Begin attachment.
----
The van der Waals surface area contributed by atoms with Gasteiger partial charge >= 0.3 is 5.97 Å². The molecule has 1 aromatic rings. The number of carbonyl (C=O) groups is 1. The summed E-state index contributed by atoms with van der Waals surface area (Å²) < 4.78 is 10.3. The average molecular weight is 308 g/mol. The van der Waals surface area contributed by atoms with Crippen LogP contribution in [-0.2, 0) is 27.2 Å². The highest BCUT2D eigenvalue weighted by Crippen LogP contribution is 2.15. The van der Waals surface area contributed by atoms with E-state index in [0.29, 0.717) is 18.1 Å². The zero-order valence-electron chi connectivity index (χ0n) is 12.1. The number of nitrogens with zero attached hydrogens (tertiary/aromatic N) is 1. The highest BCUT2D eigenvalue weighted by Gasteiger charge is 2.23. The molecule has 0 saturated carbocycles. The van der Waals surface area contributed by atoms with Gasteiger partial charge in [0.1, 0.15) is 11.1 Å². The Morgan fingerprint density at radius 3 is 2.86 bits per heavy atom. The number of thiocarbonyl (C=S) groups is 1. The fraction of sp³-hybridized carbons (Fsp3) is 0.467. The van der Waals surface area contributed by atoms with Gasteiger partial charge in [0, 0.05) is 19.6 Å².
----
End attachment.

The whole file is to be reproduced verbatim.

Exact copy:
The van der Waals surface area contributed by atoms with Gasteiger partial charge >= 0.3 is 5.97 Å². The molecule has 1 aromatic rings. The number of carbonyl (C=O) groups is 1. The summed E-state index contributed by atoms with van der Waals surface area (Å²) < 4.78 is 10.3. The average molecular weight is 308 g/mol. The van der Waals surface area contributed by atoms with Crippen LogP contribution in [-0.2, 0) is 27.2 Å². The highest BCUT2D eigenvalue weighted by Crippen LogP contribution is 2.15. The van der Waals surface area contributed by atoms with E-state index in [0.29, 0.717) is 18.1 Å². The zero-order valence-electron chi connectivity index (χ0n) is 12.1. The number of nitrogens with zero attached hydrogens (tertiary/aromatic N) is 1. The highest BCUT2D eigenvalue weighted by Gasteiger charge is 2.23. The molecule has 0 saturated carbocycles. The van der Waals surface area contributed by atoms with Gasteiger partial charge in [0.1, 0.15) is 11.1 Å². The Morgan fingerprint density at radius 3 is 2.86 bits per heavy atom. The number of thiocarbonyl (C=S) groups is 1. The fraction of sp³-hybridized carbons (Fsp3) is 0.467. The van der Waals surface area contributed by atoms with Gasteiger partial charge in [0, 0.05) is 19.6 Å².